Another year, another set of cartoonish characters that we can use in lieu of words to convey meaning while sending text messages.
The Unicode Consortium has approved 59 distinct new emoji… or a total of 230 when you account for skin tone and gender variations.
Among other things, Emoji 12 lets you show two people holding hands in a whole bunch of different skin tone and gender combinations, display images that indicate a deaf person or a person or an ear with a hearing aid, a man or woman in a wheelchair or with a probing cane.
There are also new symbols for food, animals, and objects.
Here’s a roundup of recent tech news from around the web.
- Unicode Emoji 12.0 — final for 2019 [The Unicode Blog]
Other new additions include yawning face, finger pinching hand, guide dog, service dog, waffle, manual or motorized wheelchair, ice cube, garlic, onion, falafel, butter, oyster, skunk, and sloth.
- HP’s Next-gen VR Headset [Road to VR]
HP has a new higher-res Windows Mixed Reality Headset on the way, with 2160 x 2160px per eye, updated design for better comfort, a focus on professional customers (although anyone will be able to buy it).
- 1.3-litre Mini-PC for Intel Hexa-Core processors of the 8th generation [Shuttle]
Shuttle DH370 compact computer with a new chassis design and support for 8th-gen Intel “Coffee Lake” processors (up to 65 watts.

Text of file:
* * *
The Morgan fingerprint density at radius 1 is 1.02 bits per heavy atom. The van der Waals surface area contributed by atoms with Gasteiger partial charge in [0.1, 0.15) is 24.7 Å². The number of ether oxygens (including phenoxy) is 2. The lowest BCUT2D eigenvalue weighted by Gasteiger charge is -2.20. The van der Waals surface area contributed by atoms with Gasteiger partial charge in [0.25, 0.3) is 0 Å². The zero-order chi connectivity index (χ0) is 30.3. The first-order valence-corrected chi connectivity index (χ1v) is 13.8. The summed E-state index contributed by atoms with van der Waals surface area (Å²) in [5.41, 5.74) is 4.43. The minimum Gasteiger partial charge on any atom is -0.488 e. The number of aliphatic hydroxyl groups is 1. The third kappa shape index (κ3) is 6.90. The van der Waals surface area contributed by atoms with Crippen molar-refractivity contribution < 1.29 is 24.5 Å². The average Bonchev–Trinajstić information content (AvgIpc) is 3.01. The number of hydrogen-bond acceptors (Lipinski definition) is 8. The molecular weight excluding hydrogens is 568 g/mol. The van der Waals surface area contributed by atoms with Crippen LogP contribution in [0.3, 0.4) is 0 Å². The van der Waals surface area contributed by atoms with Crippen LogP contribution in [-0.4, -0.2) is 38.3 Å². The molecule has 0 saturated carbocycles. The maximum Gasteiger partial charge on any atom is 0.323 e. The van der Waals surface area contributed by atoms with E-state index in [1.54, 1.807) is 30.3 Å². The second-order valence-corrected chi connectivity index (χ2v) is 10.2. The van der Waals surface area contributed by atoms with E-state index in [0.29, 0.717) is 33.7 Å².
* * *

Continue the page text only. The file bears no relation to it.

- Homebrew 2.0.0 [bew.sh]
Homebrew is a package manager for installing open source software on a Mac…. and also now on Linux and Windows 10 computers (if you enable Windows Subsystem for Linux). Homebrew 2.0 was released over the weekend.
- The Great Huawei Disconnect [Gizmodo]
Huawei makes excellent hardware. But the company’s relationship to the Chinese government has US regulators worried & that complicates the issue of whether it’s a good idea to buy Huawei phones or laptops. Gizmodo raises good questions (has few answers).
- A small notebook for a system administrator [habr]
This is a ridiculously well thought-out article about a computer that doesn’t actually exist — a 9.5″ laptop with a ton of I/O ports, status indicators, and other features designed specifically for IT admins — it’d be called the “adminbook.”